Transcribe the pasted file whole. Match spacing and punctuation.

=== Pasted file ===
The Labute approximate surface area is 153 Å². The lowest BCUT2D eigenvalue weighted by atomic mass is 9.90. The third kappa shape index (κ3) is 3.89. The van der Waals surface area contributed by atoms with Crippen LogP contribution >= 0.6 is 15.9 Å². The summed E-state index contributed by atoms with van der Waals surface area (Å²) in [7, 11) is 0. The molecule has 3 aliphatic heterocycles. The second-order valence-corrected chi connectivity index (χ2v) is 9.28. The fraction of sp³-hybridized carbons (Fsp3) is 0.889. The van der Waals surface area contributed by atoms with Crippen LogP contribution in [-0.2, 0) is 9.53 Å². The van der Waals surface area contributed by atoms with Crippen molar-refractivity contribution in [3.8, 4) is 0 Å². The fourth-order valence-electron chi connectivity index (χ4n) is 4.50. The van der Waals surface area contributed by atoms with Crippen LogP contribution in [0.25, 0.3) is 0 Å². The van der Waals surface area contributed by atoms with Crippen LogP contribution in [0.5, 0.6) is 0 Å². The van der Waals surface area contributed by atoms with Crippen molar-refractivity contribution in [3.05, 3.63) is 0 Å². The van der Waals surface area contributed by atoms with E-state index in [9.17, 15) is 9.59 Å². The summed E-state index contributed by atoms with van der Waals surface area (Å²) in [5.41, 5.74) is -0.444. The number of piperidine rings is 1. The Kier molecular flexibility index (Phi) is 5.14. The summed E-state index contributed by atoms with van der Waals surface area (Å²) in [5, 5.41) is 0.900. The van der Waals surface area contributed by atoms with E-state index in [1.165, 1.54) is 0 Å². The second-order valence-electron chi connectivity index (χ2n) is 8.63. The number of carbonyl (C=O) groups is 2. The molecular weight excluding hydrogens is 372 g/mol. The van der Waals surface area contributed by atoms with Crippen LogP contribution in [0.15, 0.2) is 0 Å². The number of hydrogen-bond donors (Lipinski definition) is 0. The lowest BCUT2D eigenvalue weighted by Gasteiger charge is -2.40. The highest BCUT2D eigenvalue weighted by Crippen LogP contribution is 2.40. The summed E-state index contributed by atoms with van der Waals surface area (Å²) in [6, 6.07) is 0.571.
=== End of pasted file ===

The Labute approximate surface area is 153 Å². The lowest BCUT2D eigenvalue weighted by atomic mass is 9.90. The third kappa shape index (κ3) is 3.89. The van der Waals surface area contributed by atoms with Crippen LogP contribution >= 0.6 is 15.9 Å². The summed E-state index contributed by atoms with van der Waals surface area (Å²) in [7, 11) is 0. The molecule has 3 aliphatic heterocycles. The second-order valence-corrected chi connectivity index (χ2v) is 9.28. The fraction of sp³-hybridized carbons (Fsp3) is 0.889. The van der Waals surface area contributed by atoms with Crippen LogP contribution in [-0.2, 0) is 9.53 Å². The van der Waals surface area contributed by atoms with Crippen molar-refractivity contribution in [3.8, 4) is 0 Å². The fourth-order valence-electron chi connectivity index (χ4n) is 4.50. The van der Waals surface area contributed by atoms with Crippen LogP contribution in [0.25, 0.3) is 0 Å². The van der Waals surface area contributed by atoms with Crippen LogP contribution in [0.5, 0.6) is 0 Å². The van der Waals surface area contributed by atoms with Crippen molar-refractivity contribution in [3.05, 3.63) is 0 Å². The van der Waals surface area contributed by atoms with E-state index in [9.17, 15) is 9.59 Å². The summed E-state index contributed by atoms with van der Waals surface area (Å²) in [5.41, 5.74) is -0.444. The number of piperidine rings is 1. The Kier molecular flexibility index (Phi) is 5.14. The summed E-state index contributed by atoms with van der Waals surface area (Å²) in [5, 5.41) is 0.900. The van der Waals surface area contributed by atoms with E-state index in [1.165, 1.54) is 0 Å². The second-order valence-electron chi connectivity index (χ2n) is 8.63. The number of carbonyl (C=O) groups is 2. The molecular weight excluding hydrogens is 372 g/mol. The van der Waals surface area contributed by atoms with Crippen LogP contribution in [0.15, 0.2) is 0 Å². The number of hydrogen-bond donors (Lipinski definition) is 0. The lowest BCUT2D eigenvalue weighted by Gasteiger charge is -2.40. The highest BCUT2D eigenvalue weighted by Crippen LogP contribution is 2.40. The summed E-state index contributed by atoms with van der Waals surface area (Å²) in [6, 6.07) is 0.571.